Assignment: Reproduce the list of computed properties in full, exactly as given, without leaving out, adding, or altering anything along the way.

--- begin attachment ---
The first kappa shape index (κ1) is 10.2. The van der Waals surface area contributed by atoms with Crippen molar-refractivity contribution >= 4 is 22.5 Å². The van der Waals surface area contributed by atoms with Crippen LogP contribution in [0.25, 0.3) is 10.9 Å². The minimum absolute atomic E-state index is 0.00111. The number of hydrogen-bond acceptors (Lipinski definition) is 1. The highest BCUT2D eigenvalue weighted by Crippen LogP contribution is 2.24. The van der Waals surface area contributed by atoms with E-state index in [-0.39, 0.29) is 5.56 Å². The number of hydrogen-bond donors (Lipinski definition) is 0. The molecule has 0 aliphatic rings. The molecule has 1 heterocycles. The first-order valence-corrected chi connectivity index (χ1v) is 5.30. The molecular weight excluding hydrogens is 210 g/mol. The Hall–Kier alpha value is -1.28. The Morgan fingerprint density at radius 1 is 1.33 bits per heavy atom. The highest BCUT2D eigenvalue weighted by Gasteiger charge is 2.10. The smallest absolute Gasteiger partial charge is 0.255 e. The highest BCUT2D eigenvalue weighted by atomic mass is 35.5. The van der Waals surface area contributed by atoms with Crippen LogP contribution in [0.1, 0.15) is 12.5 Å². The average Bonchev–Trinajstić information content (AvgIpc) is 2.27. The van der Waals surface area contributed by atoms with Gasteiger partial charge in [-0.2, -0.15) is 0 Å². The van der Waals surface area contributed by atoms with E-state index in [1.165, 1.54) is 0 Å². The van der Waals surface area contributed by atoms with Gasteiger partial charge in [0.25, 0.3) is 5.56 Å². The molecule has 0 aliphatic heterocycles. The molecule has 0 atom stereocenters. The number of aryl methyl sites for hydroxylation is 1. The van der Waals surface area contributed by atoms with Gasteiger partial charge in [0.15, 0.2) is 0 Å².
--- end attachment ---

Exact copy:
The first kappa shape index (κ1) is 10.2. The van der Waals surface area contributed by atoms with Crippen molar-refractivity contribution >= 4 is 22.5 Å². The van der Waals surface area contributed by atoms with Crippen LogP contribution in [0.25, 0.3) is 10.9 Å². The minimum absolute atomic E-state index is 0.00111. The number of hydrogen-bond acceptors (Lipinski definition) is 1. The highest BCUT2D eigenvalue weighted by Crippen LogP contribution is 2.24. The van der Waals surface area contributed by atoms with E-state index in [-0.39, 0.29) is 5.56 Å². The number of hydrogen-bond donors (Lipinski definition) is 0. The molecule has 0 aliphatic rings. The molecule has 1 heterocycles. The first-order valence-corrected chi connectivity index (χ1v) is 5.30. The molecular weight excluding hydrogens is 210 g/mol. The Hall–Kier alpha value is -1.28. The Morgan fingerprint density at radius 1 is 1.33 bits per heavy atom. The highest BCUT2D eigenvalue weighted by Gasteiger charge is 2.10. The smallest absolute Gasteiger partial charge is 0.255 e. The highest BCUT2D eigenvalue weighted by atomic mass is 35.5. The van der Waals surface area contributed by atoms with Crippen LogP contribution in [0.1, 0.15) is 12.5 Å². The average Bonchev–Trinajstić information content (AvgIpc) is 2.27. The van der Waals surface area contributed by atoms with Gasteiger partial charge in [-0.2, -0.15) is 0 Å². The van der Waals surface area contributed by atoms with E-state index in [1.165, 1.54) is 0 Å². The van der Waals surface area contributed by atoms with Gasteiger partial charge in [0.25, 0.3) is 5.56 Å². The molecule has 0 aliphatic heterocycles. The molecule has 0 atom stereocenters. The number of aryl methyl sites for hydroxylation is 1. The van der Waals surface area contributed by atoms with Gasteiger partial charge in [0.15, 0.2) is 0 Å².